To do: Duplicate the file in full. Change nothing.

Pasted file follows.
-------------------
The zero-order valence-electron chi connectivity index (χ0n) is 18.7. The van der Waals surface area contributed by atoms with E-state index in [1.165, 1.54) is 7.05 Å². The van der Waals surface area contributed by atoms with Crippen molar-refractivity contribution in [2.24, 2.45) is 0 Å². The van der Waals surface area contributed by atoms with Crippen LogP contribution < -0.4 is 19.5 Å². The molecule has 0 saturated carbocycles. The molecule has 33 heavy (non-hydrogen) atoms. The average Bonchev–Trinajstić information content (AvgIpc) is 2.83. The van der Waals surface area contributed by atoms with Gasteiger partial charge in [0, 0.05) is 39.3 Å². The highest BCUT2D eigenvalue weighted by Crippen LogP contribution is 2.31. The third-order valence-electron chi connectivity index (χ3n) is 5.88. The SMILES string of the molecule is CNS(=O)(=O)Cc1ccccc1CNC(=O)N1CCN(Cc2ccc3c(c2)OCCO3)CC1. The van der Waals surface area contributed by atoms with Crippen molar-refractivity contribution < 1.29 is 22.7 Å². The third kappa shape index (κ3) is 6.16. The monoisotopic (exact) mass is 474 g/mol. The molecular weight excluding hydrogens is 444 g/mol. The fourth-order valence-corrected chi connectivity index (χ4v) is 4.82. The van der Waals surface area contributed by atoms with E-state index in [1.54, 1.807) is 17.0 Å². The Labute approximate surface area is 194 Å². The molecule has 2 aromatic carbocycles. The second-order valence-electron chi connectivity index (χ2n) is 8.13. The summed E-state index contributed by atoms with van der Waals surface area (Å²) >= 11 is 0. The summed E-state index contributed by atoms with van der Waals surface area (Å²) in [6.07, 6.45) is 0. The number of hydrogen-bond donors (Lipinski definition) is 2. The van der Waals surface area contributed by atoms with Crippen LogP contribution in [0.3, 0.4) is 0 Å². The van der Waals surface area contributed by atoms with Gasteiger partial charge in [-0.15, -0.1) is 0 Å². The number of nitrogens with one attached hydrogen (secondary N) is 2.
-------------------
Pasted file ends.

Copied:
The zero-order valence-electron chi connectivity index (χ0n) is 18.7. The van der Waals surface area contributed by atoms with E-state index in [1.165, 1.54) is 7.05 Å². The van der Waals surface area contributed by atoms with Crippen molar-refractivity contribution in [2.24, 2.45) is 0 Å². The van der Waals surface area contributed by atoms with Crippen LogP contribution < -0.4 is 19.5 Å². The molecule has 0 saturated carbocycles. The molecule has 33 heavy (non-hydrogen) atoms. The average Bonchev–Trinajstić information content (AvgIpc) is 2.83. The van der Waals surface area contributed by atoms with Gasteiger partial charge in [0, 0.05) is 39.3 Å². The highest BCUT2D eigenvalue weighted by Crippen LogP contribution is 2.31. The third-order valence-electron chi connectivity index (χ3n) is 5.88. The SMILES string of the molecule is CNS(=O)(=O)Cc1ccccc1CNC(=O)N1CCN(Cc2ccc3c(c2)OCCO3)CC1. The van der Waals surface area contributed by atoms with Crippen molar-refractivity contribution < 1.29 is 22.7 Å². The third kappa shape index (κ3) is 6.16. The monoisotopic (exact) mass is 474 g/mol. The molecular weight excluding hydrogens is 444 g/mol. The fourth-order valence-corrected chi connectivity index (χ4v) is 4.82. The van der Waals surface area contributed by atoms with E-state index in [1.54, 1.807) is 17.0 Å². The Labute approximate surface area is 194 Å². The molecule has 2 aromatic carbocycles. The second-order valence-electron chi connectivity index (χ2n) is 8.13. The summed E-state index contributed by atoms with van der Waals surface area (Å²) >= 11 is 0. The summed E-state index contributed by atoms with van der Waals surface area (Å²) in [6.07, 6.45) is 0. The number of hydrogen-bond donors (Lipinski definition) is 2. The van der Waals surface area contributed by atoms with Crippen LogP contribution in [0.3, 0.4) is 0 Å². The van der Waals surface area contributed by atoms with Gasteiger partial charge in [-0.15, -0.1) is 0 Å². The number of nitrogens with one attached hydrogen (secondary N) is 2.